The World Health Organization says it has found evidence of the SARS virus at a restaurant in southern China.
The doctor, who led the WHO team, that discovered the evidence says samples taken from a Guangzhou restaurant revealed the SARS coronavirus in all the cages in which civet cats are kept.
Robert Breiman said the findings did not necessarily mean civet cats transmit SARS to humans. He said scientists have yet to determine exactly what role the weasel-like animals play in the process of transmitting the disease.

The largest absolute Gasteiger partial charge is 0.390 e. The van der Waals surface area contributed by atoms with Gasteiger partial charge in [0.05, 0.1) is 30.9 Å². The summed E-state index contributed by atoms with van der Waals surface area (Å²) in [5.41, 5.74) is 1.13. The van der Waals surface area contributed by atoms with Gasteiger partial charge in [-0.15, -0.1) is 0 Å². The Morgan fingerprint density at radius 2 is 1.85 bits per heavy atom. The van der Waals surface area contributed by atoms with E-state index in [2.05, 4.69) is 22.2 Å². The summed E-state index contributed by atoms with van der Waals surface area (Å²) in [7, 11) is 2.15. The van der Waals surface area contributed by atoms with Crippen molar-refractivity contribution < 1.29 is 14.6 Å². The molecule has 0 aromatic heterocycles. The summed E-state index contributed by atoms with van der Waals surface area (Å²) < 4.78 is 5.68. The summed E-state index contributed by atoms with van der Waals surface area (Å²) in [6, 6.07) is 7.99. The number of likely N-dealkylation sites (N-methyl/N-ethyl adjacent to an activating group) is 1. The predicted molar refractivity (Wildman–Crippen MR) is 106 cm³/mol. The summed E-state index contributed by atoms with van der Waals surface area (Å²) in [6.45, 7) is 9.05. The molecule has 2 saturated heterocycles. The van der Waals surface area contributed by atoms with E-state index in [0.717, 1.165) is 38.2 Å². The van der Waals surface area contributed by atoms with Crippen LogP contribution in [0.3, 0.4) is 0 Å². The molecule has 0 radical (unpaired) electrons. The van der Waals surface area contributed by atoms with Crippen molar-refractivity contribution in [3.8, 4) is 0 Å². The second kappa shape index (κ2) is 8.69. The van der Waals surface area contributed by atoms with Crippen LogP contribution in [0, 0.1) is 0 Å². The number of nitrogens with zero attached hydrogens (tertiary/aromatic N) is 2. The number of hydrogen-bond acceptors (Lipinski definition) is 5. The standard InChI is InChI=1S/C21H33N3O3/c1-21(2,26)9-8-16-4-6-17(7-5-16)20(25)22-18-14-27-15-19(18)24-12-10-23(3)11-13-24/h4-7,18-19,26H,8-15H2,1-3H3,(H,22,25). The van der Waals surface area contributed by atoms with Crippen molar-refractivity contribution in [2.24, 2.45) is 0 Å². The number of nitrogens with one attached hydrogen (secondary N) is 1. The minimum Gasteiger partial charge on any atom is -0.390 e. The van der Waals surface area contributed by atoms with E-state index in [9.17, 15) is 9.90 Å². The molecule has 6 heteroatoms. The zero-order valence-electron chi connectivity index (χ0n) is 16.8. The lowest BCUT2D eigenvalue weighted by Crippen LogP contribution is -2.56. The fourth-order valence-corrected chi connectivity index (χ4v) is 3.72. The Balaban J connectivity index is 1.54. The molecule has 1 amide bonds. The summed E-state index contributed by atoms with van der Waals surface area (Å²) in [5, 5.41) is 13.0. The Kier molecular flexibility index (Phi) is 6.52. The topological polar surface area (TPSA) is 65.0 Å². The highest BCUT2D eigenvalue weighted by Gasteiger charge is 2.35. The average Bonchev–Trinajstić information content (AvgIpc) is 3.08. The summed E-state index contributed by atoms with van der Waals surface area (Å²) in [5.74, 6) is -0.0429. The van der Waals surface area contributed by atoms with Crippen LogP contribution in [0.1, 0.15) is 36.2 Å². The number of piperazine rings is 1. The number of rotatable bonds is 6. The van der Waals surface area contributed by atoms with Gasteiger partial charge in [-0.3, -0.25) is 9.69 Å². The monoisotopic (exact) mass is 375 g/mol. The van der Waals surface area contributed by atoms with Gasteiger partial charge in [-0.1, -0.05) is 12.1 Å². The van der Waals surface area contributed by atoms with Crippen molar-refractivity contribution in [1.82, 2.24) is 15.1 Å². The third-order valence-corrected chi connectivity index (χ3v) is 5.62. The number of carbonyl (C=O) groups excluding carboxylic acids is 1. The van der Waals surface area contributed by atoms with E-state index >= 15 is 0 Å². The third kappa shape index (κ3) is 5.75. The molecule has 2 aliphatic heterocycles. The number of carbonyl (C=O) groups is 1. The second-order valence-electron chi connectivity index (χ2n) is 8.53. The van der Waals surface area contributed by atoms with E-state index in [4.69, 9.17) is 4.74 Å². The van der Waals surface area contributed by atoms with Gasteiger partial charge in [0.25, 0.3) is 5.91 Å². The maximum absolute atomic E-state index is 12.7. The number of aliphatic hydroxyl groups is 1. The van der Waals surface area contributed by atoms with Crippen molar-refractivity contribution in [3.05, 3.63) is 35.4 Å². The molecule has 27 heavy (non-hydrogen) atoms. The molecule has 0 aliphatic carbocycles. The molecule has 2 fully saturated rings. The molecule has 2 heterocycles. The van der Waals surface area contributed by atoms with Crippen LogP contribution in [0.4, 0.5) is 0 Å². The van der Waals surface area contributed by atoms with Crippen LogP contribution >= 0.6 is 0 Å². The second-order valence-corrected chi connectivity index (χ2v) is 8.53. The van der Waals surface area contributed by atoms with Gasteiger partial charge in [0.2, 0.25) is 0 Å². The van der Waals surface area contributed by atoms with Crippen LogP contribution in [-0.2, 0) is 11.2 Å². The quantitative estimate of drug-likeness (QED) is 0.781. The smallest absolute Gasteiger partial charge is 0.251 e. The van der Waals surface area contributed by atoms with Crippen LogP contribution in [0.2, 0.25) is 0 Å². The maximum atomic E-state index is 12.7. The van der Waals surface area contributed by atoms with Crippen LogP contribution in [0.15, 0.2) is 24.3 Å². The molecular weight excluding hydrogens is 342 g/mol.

The restaurant, which serves civet on its menu, employed a 20-year-old waitress who was hospitalized about three weeks ago with symptoms of the deadly Severe Acute Respiratory Syndrome. Doctors have yet to say the woman actually has SARS.
Provincial officials in Guangdong ordered the slaughter of all civet cats, except those in the wild. Wang Zhiqiong, deputy director of Guangdong health department said 3,903 animals had been killed. All were in markets, restaurants and farms.
Health officials fear a repeat of a global SARS epidemic that originated in southern China just over a year ago killing more than 770 people worldwide.
Information for this report is provided by AP and AFP.